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1

The more cruft you can cut, the more efficient you can be in conveying your message.


2

What a great question, Niklas. I'm a huge fan of minimalism so I took a chance to write an elaborate answer. First, I beg to differ: the art movement and the design style are not the same thing. “Minimalism” as an eponymous art movement has formed in 60s, after the WWII, taking it’s roots in various precessing art movements such as Constructivism, ...


2

Advantages - Minimalist Web Designs Have Faster Download Speeds Easy Maintenance People Do Not Like Pop-Ups Helps the Focus on Content Convert Better White Space Helps Your Website “Breathe” Easier Navigation Fewer Server Resources Less Maintenance Easier Responsive Web Design


0

I am developing a card-like interface right now, and it's tested internally to have 100% success vs. our current data-grid design. I embarked down this path when it came to light that our primary use case was not comparing data across cards, but performing actions on each. I endeavored to retain some measure of alignment, which I think goes a long way toward ...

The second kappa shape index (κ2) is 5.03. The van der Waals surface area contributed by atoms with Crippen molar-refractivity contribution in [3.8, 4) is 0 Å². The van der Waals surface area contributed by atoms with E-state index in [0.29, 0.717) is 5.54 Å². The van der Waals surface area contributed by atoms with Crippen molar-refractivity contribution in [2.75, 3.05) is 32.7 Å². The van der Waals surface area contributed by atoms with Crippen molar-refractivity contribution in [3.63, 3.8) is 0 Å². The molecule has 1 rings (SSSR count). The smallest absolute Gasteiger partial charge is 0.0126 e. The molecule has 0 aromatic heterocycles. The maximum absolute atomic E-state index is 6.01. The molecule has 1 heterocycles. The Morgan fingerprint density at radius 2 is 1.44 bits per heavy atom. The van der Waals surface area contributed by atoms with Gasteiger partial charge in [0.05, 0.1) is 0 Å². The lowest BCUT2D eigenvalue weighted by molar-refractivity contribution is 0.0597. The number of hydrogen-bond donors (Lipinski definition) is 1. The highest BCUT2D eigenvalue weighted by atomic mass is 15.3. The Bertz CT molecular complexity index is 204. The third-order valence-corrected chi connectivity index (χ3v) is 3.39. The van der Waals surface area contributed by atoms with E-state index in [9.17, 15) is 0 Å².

1

The basic tenant you are selling is ROI - Return on Investment. UX is not fast and it is not cheap. So what's in it for me (says the CEO)? One organization that has done a good job of putting together material that explains the importance of UX is Human Factors International. They don't say anything that isn't said in plenty of other places, but they have a ...


0

You may not have to engage the CEO directly. I have experience where really good Visual Designers often think that they have UX "under control" - and it's just a subset of getting visuals right. They believe they have created something extremely usable. And they do care - they just don't believe they need a UX pro. So to influence staff with this ...


4

Your CEO probably knows already that Marketing is a pretty precise craft that operates with data like KPI's and metrics. What he doesn't seem to know is UX does wonders for just that. Best UX practices, applied to the website/app design, will guarantee that Conversion, Retention, pageviews, visits and all other important metrics will go up. And that the ...


1